BING, Facebook Strengthen their Bond Against Google
While BING may only have 14% of the search market share when compared to Google’s 65.4% it has something which the Mountain View company does not and that is its close ties with Facebook. While Google has been in a state of war with Facebook hiring a PR firm to strike at its reputation. At the heart of all this is the golden prize, a close integration of social networking and search results.
BING has used its alliance with Facebook to pull it off first. Do a search on BING for shopping for a new laptop and the lists you put together can now be shared on Facebook, for your friends to see, at the click of a button. More than that, BING now reveals in its search results the pages your friends have ‘Liked’ complete with pictures of their faces, and then goes on to show popular web pages Facebookers have ‘Liked’ and which are deemed to be rising in popularity.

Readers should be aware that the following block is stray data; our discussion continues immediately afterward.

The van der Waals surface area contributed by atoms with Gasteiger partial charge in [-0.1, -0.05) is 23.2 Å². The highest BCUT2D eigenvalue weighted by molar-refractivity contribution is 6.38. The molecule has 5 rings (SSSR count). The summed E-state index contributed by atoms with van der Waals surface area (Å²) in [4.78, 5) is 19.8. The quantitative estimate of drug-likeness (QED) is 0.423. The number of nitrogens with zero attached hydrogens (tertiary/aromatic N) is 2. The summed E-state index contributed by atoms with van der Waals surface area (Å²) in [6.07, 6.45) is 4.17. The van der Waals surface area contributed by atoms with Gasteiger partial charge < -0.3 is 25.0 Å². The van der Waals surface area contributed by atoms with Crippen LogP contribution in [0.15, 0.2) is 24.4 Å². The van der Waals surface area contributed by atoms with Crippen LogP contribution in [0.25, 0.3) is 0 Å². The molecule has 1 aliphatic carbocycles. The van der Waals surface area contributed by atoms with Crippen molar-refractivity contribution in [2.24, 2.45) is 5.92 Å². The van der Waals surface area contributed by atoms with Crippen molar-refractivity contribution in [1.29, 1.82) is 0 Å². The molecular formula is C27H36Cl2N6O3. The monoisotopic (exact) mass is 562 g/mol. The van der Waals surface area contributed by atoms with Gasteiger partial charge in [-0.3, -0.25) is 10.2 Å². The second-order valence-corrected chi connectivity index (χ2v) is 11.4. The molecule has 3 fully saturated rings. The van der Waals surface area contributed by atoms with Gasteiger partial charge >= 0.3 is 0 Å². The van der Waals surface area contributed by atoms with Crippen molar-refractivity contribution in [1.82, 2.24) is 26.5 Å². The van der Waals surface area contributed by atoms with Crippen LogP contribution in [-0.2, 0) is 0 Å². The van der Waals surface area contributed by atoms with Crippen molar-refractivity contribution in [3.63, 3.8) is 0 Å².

More than that, BING’s deep integration with social search can now reveal to you who of your Facebook friends live in particular locations, including their addresses. Apart from being a great feature for stalkers this, presumably, alerts you to visit those you know in parts of the world you plan to travel in.
One more BING trick is to now pull a feed of sites you want to be keep track of (like a deal-of-the-day site, for instance) and have it appear directly in your Facebook stream, saving you the time you would have to spend going to the site and checking it out.
It’s important here, to maintain some perspective. While the BING/Facebook integration is great from a social media point of view and, as far as social marketing is concerned it is the kind of deal that would have companies salivating in anticipation of all those friends who will find out your shopping choices and be swayed by you to change allegiance, the approach is in line with Microsoft’s corporate-centric strategy of doing anything. It is great for companies who want to leverage crowd-sourcing to make more sales but it is unsettling for the individual who may not want his shopping lists, pages he likes and his address appear on public searches. Nor does it address the Holy Grail of search which is relevancy in the organic results pages.Continued on the next page